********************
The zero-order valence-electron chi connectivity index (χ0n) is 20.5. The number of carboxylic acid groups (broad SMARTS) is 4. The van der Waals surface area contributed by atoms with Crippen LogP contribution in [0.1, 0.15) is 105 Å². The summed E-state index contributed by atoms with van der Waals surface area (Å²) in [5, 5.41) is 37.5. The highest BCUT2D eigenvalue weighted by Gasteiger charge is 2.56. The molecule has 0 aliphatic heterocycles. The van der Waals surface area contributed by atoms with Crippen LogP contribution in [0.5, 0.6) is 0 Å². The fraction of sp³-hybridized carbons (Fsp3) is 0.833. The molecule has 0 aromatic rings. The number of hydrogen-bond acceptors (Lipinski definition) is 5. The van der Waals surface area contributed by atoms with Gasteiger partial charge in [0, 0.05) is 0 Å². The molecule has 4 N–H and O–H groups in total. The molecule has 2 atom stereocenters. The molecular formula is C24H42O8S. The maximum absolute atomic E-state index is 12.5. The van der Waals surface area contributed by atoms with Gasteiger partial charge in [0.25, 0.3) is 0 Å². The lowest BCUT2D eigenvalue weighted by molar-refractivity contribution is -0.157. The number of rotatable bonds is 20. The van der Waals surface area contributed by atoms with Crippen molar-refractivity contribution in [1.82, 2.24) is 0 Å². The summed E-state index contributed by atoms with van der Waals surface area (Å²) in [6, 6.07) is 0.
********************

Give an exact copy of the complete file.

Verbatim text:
The zero-order valence-electron chi connectivity index (χ0n) is 20.5. The number of carboxylic acid groups (broad SMARTS) is 4. The van der Waals surface area contributed by atoms with Crippen LogP contribution in [0.1, 0.15) is 105 Å². The summed E-state index contributed by atoms with van der Waals surface area (Å²) in [5, 5.41) is 37.5. The highest BCUT2D eigenvalue weighted by Gasteiger charge is 2.56. The molecule has 0 aliphatic heterocycles. The van der Waals surface area contributed by atoms with Crippen LogP contribution in [0.5, 0.6) is 0 Å². The fraction of sp³-hybridized carbons (Fsp3) is 0.833. The molecule has 0 aromatic rings. The number of hydrogen-bond acceptors (Lipinski definition) is 5. The van der Waals surface area contributed by atoms with Gasteiger partial charge in [0, 0.05) is 0 Å². The molecule has 4 N–H and O–H groups in total. The molecule has 2 atom stereocenters. The molecular formula is C24H42O8S. The maximum absolute atomic E-state index is 12.5. The van der Waals surface area contributed by atoms with Gasteiger partial charge in [0.25, 0.3) is 0 Å². The lowest BCUT2D eigenvalue weighted by molar-refractivity contribution is -0.157. The number of rotatable bonds is 20. The van der Waals surface area contributed by atoms with Crippen molar-refractivity contribution in [1.82, 2.24) is 0 Å². The summed E-state index contributed by atoms with van der Waals surface area (Å²) in [6, 6.07) is 0.